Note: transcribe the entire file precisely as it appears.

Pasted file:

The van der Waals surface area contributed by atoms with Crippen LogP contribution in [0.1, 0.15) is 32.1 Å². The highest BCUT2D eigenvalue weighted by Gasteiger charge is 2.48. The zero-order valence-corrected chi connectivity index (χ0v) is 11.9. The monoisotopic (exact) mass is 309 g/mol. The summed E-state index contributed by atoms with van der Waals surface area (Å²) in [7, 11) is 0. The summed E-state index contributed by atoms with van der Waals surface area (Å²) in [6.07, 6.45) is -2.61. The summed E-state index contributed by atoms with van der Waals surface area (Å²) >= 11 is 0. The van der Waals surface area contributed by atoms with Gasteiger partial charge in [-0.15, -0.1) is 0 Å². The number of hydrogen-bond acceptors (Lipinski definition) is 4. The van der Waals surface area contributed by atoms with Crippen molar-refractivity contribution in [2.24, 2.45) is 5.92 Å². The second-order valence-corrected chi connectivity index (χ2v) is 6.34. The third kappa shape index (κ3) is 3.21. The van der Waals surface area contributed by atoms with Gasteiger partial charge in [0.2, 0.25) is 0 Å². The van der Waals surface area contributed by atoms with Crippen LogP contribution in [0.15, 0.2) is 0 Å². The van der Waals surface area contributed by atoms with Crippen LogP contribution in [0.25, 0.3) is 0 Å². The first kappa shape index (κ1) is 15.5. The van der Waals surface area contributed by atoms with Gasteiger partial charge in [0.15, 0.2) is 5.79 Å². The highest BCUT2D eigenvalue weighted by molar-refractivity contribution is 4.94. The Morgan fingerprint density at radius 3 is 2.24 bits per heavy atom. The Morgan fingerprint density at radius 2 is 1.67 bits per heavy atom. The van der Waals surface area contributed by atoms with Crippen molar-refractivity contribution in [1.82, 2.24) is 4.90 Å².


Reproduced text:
The van der Waals surface area contributed by atoms with Crippen LogP contribution in [0.1, 0.15) is 32.1 Å². The highest BCUT2D eigenvalue weighted by Gasteiger charge is 2.48. The zero-order valence-corrected chi connectivity index (χ0v) is 11.9. The monoisotopic (exact) mass is 309 g/mol. The summed E-state index contributed by atoms with van der Waals surface area (Å²) in [7, 11) is 0. The summed E-state index contributed by atoms with van der Waals surface area (Å²) in [6.07, 6.45) is -2.61. The summed E-state index contributed by atoms with van der Waals surface area (Å²) >= 11 is 0. The van der Waals surface area contributed by atoms with Gasteiger partial charge in [-0.15, -0.1) is 0 Å². The number of hydrogen-bond acceptors (Lipinski definition) is 4. The van der Waals surface area contributed by atoms with Crippen molar-refractivity contribution in [2.24, 2.45) is 5.92 Å². The second-order valence-corrected chi connectivity index (χ2v) is 6.34. The third kappa shape index (κ3) is 3.21. The van der Waals surface area contributed by atoms with Gasteiger partial charge in [0.2, 0.25) is 0 Å². The van der Waals surface area contributed by atoms with Crippen LogP contribution in [0.15, 0.2) is 0 Å². The van der Waals surface area contributed by atoms with Crippen LogP contribution in [0.25, 0.3) is 0 Å². The first kappa shape index (κ1) is 15.5. The van der Waals surface area contributed by atoms with Gasteiger partial charge in [0.15, 0.2) is 5.79 Å². The highest BCUT2D eigenvalue weighted by molar-refractivity contribution is 4.94. The Morgan fingerprint density at radius 3 is 2.24 bits per heavy atom. The Morgan fingerprint density at radius 2 is 1.67 bits per heavy atom. The van der Waals surface area contributed by atoms with Crippen molar-refractivity contribution in [1.82, 2.24) is 4.90 Å².